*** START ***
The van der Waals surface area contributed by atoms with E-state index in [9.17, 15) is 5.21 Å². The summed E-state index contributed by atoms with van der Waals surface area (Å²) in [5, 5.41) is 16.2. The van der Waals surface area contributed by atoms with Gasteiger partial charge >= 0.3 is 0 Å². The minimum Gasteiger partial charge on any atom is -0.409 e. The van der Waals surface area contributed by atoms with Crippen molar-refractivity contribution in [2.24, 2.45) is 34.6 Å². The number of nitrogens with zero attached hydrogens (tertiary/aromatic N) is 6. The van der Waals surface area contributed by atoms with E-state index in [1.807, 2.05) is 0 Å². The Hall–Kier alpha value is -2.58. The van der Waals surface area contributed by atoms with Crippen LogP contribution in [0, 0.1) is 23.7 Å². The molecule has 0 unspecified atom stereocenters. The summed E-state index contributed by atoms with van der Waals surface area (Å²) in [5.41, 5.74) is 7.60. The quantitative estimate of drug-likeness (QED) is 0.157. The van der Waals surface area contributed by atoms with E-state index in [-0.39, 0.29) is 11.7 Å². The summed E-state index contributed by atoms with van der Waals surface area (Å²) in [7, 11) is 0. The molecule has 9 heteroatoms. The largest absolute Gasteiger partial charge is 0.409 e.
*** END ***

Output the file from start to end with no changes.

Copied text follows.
The van der Waals surface area contributed by atoms with E-state index in [9.17, 15) is 5.21 Å². The summed E-state index contributed by atoms with van der Waals surface area (Å²) in [5, 5.41) is 16.2. The van der Waals surface area contributed by atoms with Gasteiger partial charge >= 0.3 is 0 Å². The minimum Gasteiger partial charge on any atom is -0.409 e. The van der Waals surface area contributed by atoms with Crippen molar-refractivity contribution in [2.24, 2.45) is 34.6 Å². The number of nitrogens with zero attached hydrogens (tertiary/aromatic N) is 6. The van der Waals surface area contributed by atoms with E-state index in [1.807, 2.05) is 0 Å². The Hall–Kier alpha value is -2.58. The van der Waals surface area contributed by atoms with Crippen LogP contribution in [0, 0.1) is 23.7 Å². The molecule has 0 unspecified atom stereocenters. The summed E-state index contributed by atoms with van der Waals surface area (Å²) in [5.41, 5.74) is 7.60. The quantitative estimate of drug-likeness (QED) is 0.157. The van der Waals surface area contributed by atoms with E-state index in [-0.39, 0.29) is 11.7 Å². The summed E-state index contributed by atoms with van der Waals surface area (Å²) in [7, 11) is 0. The molecule has 9 heteroatoms. The largest absolute Gasteiger partial charge is 0.409 e.